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Repeated auto repair attempts can be frustrating as well as costly. You may even feel that you are virtually powerless and at the mercy of auto repair shop mechanics. The good news is that a little-known law-one your auto shop mechanic isn't likely to tell you about-can protect your rights to own a safe, relatively trouble-free automobile.

If your new car is constantly in the shop for repairs, it may be a "lemon" and as such subject to action under federal and state laws. Lemon laws vary from state to state but they all have certain provisions in common, enabling consumers to demand and receive refunds or replacement vehicles if successful repairs cannot be made.

Generally, lemon laws cover new cars that experience chronic problems resulting in substantial reduction in the vehicle's use, value, or safety. Coverage also may extend after the manufacturer's warranty has expired if the owner can prove the car failed to operate properly due to a defect that was not repaired successfully during the warranty.

Before exercising your lemon-law rights you should give the dealer a chance to fix your car. You'll need to keep accurate records of all repair orders, including the number of repairs attempted and the number of days your car is out of service. If the problem has not been corrected after two repair attempts or if your car has been out of service for 15 days, you should contact the manufacturer's regional office and request assistance in getting your car repaired. If the problem persists after three repair attempts, or your car has been out of service for 20 days, contact the manufacturer's headquarters and explain that unless successful repairs are made you will exercise your lemon-law right to a refund or a replacement vehicle. You can find contact information for the manufacturer in the owner's manual provided with your vehicle or from the dealership where the car was purchased.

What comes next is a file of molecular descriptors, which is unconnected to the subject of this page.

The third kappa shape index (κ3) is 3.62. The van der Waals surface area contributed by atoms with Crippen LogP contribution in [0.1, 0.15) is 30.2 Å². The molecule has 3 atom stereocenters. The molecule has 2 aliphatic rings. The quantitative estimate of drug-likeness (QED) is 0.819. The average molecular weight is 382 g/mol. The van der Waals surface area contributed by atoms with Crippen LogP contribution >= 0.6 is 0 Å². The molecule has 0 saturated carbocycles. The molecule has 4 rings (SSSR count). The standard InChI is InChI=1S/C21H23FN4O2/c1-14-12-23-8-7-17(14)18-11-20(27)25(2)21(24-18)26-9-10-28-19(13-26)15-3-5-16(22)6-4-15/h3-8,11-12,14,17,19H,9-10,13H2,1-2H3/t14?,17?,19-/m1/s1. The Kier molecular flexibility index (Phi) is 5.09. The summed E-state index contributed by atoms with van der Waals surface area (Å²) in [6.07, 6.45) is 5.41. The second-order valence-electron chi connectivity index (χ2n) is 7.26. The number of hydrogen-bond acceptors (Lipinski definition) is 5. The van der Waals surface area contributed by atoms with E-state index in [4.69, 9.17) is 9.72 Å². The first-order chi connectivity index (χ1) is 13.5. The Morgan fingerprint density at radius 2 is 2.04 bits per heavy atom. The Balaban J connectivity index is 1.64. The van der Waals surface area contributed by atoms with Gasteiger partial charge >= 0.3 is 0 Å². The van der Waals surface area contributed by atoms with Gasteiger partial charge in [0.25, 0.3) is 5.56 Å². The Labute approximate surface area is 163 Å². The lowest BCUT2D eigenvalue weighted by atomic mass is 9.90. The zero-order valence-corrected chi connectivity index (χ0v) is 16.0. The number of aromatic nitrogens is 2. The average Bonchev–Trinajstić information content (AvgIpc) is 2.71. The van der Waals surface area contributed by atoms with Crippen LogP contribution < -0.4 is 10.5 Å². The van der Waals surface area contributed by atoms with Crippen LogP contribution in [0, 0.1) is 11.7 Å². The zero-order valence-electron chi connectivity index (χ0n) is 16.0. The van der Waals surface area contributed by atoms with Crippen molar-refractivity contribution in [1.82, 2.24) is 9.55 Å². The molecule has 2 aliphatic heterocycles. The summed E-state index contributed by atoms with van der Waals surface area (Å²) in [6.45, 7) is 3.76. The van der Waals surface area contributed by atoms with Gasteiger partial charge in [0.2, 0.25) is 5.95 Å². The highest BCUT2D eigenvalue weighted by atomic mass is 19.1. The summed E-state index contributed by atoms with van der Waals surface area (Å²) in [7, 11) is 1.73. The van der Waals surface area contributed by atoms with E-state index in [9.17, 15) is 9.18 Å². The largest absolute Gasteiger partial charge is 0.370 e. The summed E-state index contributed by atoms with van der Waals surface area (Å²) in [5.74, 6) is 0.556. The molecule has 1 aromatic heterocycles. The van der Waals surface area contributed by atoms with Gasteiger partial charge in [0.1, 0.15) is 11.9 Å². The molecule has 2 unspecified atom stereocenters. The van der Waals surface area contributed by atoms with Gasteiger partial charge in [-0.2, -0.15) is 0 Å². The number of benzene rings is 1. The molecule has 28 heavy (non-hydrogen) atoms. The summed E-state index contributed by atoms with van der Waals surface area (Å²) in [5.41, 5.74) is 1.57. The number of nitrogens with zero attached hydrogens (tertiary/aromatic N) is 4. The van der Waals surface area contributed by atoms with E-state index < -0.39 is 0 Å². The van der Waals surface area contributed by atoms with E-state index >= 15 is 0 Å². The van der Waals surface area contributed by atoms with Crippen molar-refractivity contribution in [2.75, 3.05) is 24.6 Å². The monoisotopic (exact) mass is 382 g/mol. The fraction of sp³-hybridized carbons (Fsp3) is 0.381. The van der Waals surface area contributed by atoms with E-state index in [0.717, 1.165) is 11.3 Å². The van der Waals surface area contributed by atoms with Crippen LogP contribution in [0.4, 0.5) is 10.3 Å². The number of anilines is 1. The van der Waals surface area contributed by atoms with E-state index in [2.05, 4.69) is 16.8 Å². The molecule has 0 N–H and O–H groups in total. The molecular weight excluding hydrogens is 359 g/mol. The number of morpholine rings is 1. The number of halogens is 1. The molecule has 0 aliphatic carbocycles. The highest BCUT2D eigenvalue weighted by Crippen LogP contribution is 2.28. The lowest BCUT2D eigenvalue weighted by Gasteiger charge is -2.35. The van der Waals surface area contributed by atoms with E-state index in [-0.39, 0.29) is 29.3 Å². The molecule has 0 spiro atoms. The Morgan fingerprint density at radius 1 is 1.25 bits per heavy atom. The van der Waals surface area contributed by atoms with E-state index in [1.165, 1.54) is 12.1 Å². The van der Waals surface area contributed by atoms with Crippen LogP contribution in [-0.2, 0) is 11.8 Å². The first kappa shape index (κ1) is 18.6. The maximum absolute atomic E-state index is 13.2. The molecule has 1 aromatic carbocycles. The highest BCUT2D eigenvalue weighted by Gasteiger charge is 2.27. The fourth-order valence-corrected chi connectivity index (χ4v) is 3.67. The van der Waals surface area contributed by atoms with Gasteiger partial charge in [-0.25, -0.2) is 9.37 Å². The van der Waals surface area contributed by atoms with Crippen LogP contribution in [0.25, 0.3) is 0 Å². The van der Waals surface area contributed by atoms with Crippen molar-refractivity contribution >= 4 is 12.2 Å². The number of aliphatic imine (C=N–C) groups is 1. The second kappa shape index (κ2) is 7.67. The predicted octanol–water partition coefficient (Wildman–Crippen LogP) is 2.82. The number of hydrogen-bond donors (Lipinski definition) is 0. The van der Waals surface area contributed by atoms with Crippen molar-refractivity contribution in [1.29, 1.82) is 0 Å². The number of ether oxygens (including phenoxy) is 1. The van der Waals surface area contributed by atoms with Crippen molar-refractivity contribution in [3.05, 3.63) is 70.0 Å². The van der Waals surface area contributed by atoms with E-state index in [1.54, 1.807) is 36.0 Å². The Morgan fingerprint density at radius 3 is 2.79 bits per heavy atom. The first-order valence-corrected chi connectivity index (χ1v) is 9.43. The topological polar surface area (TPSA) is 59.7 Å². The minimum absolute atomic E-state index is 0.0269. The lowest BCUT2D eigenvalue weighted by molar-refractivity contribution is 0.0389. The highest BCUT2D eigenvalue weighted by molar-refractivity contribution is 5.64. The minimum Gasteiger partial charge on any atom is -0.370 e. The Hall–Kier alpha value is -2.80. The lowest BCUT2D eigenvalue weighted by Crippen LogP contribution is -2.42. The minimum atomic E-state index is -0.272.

After four unsuccessful repair attempts for the same problem or after the car has been inoperable for 30 days, you should invoke your lemon-law right and demand a refund or replacement. If the manufacturer refuses to reimburse you or to replace your vehicle, you can take the matter to court arbitration. Under both federal and state lemon laws your attorney fees can be redeemed if you take such action.

You can get a referral for a lawyer who specializes in lemon-law cases by sending a SASE to:

The Center for Auto Safety
2001 SST NW,
Washington, DC 20009

Your success in getting a refund or a replacement depends on your ability to prove that your car is indeed a lemon. Keep all records of repairs, complaints and the number of days that your car was inoperable. If you have all of these documents to prove that your car cannot be repaired successfully, you can get a replacement or your money back.